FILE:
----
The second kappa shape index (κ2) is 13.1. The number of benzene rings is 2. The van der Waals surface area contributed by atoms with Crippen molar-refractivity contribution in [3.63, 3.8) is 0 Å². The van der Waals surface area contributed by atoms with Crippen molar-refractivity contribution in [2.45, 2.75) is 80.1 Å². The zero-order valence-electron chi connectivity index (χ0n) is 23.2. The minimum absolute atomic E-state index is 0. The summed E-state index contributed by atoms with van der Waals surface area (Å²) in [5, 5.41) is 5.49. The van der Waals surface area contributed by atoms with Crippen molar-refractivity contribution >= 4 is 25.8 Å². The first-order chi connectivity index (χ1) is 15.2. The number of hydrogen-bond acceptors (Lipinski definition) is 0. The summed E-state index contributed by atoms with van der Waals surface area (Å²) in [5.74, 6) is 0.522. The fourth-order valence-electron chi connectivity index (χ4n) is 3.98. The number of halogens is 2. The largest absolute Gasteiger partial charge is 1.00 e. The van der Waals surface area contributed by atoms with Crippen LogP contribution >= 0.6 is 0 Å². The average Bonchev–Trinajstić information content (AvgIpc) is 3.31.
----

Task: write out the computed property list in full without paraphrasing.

The second kappa shape index (κ2) is 13.1. The number of benzene rings is 2. The van der Waals surface area contributed by atoms with Crippen molar-refractivity contribution in [3.63, 3.8) is 0 Å². The van der Waals surface area contributed by atoms with Crippen molar-refractivity contribution in [2.45, 2.75) is 80.1 Å². The zero-order valence-electron chi connectivity index (χ0n) is 23.2. The minimum absolute atomic E-state index is 0. The summed E-state index contributed by atoms with van der Waals surface area (Å²) in [5, 5.41) is 5.49. The van der Waals surface area contributed by atoms with Crippen molar-refractivity contribution >= 4 is 25.8 Å². The first-order chi connectivity index (χ1) is 15.2. The number of hydrogen-bond acceptors (Lipinski definition) is 0. The summed E-state index contributed by atoms with van der Waals surface area (Å²) in [5.74, 6) is 0.522. The fourth-order valence-electron chi connectivity index (χ4n) is 3.98. The number of halogens is 2. The largest absolute Gasteiger partial charge is 1.00 e. The van der Waals surface area contributed by atoms with Crippen LogP contribution >= 0.6 is 0 Å². The average Bonchev–Trinajstić information content (AvgIpc) is 3.31.